Episodes 2022; 45(4): 349-357
Published online December 1, 2022
Copyright © International Union of Geological Sciences.
Philip L. Gibbard1, Andrew M. Bauer2*, Matthew Edgeworth3, William F. Ruddiman4, Jacquelyn L. Gill5, Dorothy J. Merritts6, Stanley C. Finney7, Lucy E. Edwards8, Michael J. C. Walker9, Mark Maslin10,11, Erle C. Ellis12
1 Scott Polar Research Institute, University of Cambridge, Cambridge, CB2 1ER, UK
2 Department of Anthropology, Stanford University, Stanford, CA 94305, USA
3 School of Archaeology and Ancient History, University of Leicester, Leicester LE1 7RH, UK
4 Department of Environmental Sciences, University of Virginia, Charlottesville, VA 22904, USA
5 Climate Change Institute and School of Biology and Ecology, University of Maine, Orono, ME 04469, USA
6 Department of Earth and Environment, Franklin and Marshall College, Post Office Box 3003, Lancaster, PA 17604, USA
7 Department of Geological Sciences, California State University, Long Beach, California 90840, USA
8 Florence Bascom Geoscience Center, U.S. Geological Survey, Reston, Virginia 20192, USA
9 Department of Geography and Earth Sciences, Aberystwyth University, Aberystwyth, Wales, SY23 3FL, UK
10 Department of Geography, University College London, Gower Street, London, WC1E 6BT, UK
11 Natural History Museum of Denmark, University of Copenhagen, Gothersgade 130, 1123 København K, Denmark
12 Department of Geography and Environmental Systems, University of Maryland, Baltimore County, Baltimore, Maryland 21250, USA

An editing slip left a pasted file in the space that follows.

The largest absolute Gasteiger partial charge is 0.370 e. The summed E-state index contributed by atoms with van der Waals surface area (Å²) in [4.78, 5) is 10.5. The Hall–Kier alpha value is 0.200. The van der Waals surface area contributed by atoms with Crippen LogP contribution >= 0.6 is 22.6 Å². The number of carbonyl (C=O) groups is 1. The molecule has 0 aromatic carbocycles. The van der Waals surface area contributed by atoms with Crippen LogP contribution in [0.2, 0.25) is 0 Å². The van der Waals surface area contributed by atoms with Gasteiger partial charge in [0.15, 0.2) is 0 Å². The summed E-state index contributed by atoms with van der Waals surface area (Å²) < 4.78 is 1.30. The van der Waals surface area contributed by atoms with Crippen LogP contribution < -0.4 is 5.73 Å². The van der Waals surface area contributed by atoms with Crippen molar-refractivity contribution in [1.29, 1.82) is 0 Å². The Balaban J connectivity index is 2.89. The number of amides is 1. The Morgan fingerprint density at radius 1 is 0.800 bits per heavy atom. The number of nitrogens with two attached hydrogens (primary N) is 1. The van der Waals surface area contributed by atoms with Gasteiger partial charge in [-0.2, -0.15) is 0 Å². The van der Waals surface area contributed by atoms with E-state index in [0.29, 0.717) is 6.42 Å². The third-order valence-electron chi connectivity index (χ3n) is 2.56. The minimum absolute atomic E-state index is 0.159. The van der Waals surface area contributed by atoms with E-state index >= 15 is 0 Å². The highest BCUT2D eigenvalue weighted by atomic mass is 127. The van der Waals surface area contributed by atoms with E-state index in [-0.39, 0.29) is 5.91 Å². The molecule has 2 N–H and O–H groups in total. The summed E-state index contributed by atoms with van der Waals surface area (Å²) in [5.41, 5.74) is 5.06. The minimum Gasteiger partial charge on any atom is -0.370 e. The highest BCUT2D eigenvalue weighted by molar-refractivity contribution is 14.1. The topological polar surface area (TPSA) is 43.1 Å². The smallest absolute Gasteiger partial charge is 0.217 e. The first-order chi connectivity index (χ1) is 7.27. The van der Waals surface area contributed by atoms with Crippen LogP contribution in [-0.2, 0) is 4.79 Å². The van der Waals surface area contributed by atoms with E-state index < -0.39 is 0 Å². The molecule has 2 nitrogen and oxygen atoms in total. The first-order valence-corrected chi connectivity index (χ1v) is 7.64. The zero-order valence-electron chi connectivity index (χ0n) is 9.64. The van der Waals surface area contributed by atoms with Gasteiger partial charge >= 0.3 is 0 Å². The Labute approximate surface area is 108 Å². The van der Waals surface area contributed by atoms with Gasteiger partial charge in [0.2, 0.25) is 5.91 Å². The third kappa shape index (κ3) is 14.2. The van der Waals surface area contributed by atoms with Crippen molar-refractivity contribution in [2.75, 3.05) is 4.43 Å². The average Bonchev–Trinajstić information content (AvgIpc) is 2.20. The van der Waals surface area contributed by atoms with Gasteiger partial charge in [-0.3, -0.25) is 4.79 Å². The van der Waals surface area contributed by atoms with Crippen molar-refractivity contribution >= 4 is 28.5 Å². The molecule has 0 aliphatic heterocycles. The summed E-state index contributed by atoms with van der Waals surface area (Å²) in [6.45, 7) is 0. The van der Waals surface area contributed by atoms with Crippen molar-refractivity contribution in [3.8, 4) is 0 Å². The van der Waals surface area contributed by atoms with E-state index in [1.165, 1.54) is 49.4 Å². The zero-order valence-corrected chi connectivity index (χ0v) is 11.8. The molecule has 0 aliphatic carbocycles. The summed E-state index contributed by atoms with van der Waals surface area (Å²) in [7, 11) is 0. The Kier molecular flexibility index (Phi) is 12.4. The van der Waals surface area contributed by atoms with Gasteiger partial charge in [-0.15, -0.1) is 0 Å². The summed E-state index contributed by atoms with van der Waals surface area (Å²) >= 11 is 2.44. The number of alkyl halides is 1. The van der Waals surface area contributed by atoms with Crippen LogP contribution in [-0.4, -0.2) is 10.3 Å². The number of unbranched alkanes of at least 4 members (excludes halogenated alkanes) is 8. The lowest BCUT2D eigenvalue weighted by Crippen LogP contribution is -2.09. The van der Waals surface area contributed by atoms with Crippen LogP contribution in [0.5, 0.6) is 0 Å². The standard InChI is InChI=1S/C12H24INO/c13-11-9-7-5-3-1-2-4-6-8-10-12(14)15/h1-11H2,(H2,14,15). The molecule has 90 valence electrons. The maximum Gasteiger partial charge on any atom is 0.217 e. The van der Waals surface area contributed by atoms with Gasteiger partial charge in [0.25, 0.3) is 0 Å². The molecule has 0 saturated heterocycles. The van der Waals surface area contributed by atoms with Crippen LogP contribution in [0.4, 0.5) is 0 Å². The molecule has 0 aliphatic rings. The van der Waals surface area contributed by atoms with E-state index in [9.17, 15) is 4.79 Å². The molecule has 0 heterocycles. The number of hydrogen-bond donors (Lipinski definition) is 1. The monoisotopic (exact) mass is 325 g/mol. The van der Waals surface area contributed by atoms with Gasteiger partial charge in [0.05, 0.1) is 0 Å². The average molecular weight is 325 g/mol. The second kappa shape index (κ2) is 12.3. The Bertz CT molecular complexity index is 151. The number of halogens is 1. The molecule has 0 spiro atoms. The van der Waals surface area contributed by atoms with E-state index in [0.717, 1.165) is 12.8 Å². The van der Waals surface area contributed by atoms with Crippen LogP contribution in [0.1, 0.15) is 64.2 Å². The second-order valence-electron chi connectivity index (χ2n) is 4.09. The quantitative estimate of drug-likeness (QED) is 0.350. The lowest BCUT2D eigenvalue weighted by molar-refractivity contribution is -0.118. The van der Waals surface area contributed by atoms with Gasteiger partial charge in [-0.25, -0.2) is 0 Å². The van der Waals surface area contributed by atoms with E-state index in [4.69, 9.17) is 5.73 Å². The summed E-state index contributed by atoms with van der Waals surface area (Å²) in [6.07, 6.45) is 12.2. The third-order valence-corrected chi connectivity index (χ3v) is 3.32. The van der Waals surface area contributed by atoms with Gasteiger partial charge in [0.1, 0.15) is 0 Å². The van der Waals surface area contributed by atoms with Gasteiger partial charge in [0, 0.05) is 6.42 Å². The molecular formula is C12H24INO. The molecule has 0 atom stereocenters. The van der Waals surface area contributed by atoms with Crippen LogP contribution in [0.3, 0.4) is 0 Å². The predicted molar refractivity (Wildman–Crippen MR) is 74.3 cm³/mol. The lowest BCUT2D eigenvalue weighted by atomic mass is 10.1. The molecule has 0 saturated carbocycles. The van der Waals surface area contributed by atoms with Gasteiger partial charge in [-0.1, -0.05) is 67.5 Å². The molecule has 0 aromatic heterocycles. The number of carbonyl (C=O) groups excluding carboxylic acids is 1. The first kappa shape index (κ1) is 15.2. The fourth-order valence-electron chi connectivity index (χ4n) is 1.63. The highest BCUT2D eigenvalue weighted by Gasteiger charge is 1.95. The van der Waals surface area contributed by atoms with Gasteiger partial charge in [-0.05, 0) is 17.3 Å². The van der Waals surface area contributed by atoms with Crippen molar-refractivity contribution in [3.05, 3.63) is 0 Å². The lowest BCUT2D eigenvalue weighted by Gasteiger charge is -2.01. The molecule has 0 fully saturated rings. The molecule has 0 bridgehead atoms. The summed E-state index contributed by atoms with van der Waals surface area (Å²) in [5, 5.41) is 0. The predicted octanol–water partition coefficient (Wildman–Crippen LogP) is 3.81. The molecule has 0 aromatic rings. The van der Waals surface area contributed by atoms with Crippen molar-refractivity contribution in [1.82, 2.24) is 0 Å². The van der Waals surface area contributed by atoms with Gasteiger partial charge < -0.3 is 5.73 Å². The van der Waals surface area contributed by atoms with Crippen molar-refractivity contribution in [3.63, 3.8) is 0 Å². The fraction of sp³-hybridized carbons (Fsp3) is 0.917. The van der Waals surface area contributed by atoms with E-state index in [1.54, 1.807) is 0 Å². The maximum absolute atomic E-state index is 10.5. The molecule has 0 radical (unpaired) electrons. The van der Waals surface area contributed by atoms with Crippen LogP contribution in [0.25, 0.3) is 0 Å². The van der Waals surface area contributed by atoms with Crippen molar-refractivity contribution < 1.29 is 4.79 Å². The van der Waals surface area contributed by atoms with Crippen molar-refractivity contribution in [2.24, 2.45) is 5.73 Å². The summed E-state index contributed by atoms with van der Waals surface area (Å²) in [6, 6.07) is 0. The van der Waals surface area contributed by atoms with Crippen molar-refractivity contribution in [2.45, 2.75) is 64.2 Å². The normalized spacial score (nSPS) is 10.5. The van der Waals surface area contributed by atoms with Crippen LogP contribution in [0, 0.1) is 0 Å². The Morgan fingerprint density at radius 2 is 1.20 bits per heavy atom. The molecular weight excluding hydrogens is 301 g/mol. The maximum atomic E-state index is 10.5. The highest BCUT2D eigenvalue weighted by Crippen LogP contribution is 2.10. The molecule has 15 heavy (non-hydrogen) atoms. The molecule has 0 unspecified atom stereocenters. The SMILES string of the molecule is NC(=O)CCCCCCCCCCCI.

Correspondence to:E-mail: firstname.lastname@example.org
This is an Open Access article distributed under the terms of the Creative Commons Attribution Non-Commercial License (http://creativecommons.org/licenses/by-nc/4.0) which permits unrestricted non-commercial use, distribution, and reproduction in any medium, provided the original work is properly cited.
The Anthropocene has yet to be defined in a way that is functional both to the international geological community and to the broader fields of environmental and social sciences. Formally defining the Anthropocene as a chronostratigraphical series and geochronological epoch with a precise global start date would drastically reduce the Anthropocene’s utility across disciplines. Instead, we propose the Anthropocene be defined as a geological event, thereby facilitating a robust geological definition linked with a scholarly framework more useful to and congruent with the many disciplines engaging with human-environment interactions. Unlike formal epochal definitions, geological events can recognize the spatial and temporal heterogeneity and diverse social and environmental processes that interact to produce anthropogenic global environmental changes. Consequently, an Anthropocene Event would incorporate a far broader range of transformative human cultural practices and would be more readily applicable across academic fields than an Anthropocene Epoch, while still enabling a robust stratigraphic characterization.
|Abstract||Print this Article|
|E-mail alert||Export to Citation|
|Article as PDF||Open Access|